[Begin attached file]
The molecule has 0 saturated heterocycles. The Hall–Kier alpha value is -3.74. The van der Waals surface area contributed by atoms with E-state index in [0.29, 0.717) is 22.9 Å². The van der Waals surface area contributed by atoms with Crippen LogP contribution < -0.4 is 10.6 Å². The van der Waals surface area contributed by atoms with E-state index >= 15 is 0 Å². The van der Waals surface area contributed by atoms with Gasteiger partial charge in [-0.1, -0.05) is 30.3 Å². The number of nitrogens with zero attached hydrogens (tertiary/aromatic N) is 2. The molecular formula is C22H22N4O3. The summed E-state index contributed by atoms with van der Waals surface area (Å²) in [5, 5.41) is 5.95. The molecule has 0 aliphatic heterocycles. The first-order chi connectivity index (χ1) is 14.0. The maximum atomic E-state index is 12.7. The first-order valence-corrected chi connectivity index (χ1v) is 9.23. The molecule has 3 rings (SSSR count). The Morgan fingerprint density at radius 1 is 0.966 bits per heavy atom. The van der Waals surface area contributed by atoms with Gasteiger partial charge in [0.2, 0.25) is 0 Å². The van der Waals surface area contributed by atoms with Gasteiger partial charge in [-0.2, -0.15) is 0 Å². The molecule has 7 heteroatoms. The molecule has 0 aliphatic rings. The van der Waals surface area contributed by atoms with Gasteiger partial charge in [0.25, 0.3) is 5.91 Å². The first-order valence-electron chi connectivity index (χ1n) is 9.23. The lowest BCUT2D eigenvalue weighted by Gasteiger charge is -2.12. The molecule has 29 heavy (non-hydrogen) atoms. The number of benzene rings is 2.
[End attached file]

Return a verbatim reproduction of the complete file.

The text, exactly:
The molecule has 0 saturated heterocycles. The Hall–Kier alpha value is -3.74. The van der Waals surface area contributed by atoms with E-state index in [0.29, 0.717) is 22.9 Å². The van der Waals surface area contributed by atoms with Crippen LogP contribution < -0.4 is 10.6 Å². The van der Waals surface area contributed by atoms with E-state index >= 15 is 0 Å². The van der Waals surface area contributed by atoms with Gasteiger partial charge in [-0.1, -0.05) is 30.3 Å². The number of nitrogens with zero attached hydrogens (tertiary/aromatic N) is 2. The molecular formula is C22H22N4O3. The summed E-state index contributed by atoms with van der Waals surface area (Å²) in [5, 5.41) is 5.95. The molecule has 0 aliphatic heterocycles. The first-order chi connectivity index (χ1) is 14.0. The maximum atomic E-state index is 12.7. The first-order valence-corrected chi connectivity index (χ1v) is 9.23. The molecule has 3 rings (SSSR count). The Morgan fingerprint density at radius 1 is 0.966 bits per heavy atom. The van der Waals surface area contributed by atoms with Gasteiger partial charge in [0.2, 0.25) is 0 Å². The van der Waals surface area contributed by atoms with Gasteiger partial charge in [-0.2, -0.15) is 0 Å². The molecule has 7 heteroatoms. The molecule has 0 aliphatic rings. The van der Waals surface area contributed by atoms with Gasteiger partial charge in [0.25, 0.3) is 5.91 Å². The first-order valence-electron chi connectivity index (χ1n) is 9.23. The lowest BCUT2D eigenvalue weighted by Gasteiger charge is -2.12. The molecule has 29 heavy (non-hydrogen) atoms. The number of benzene rings is 2.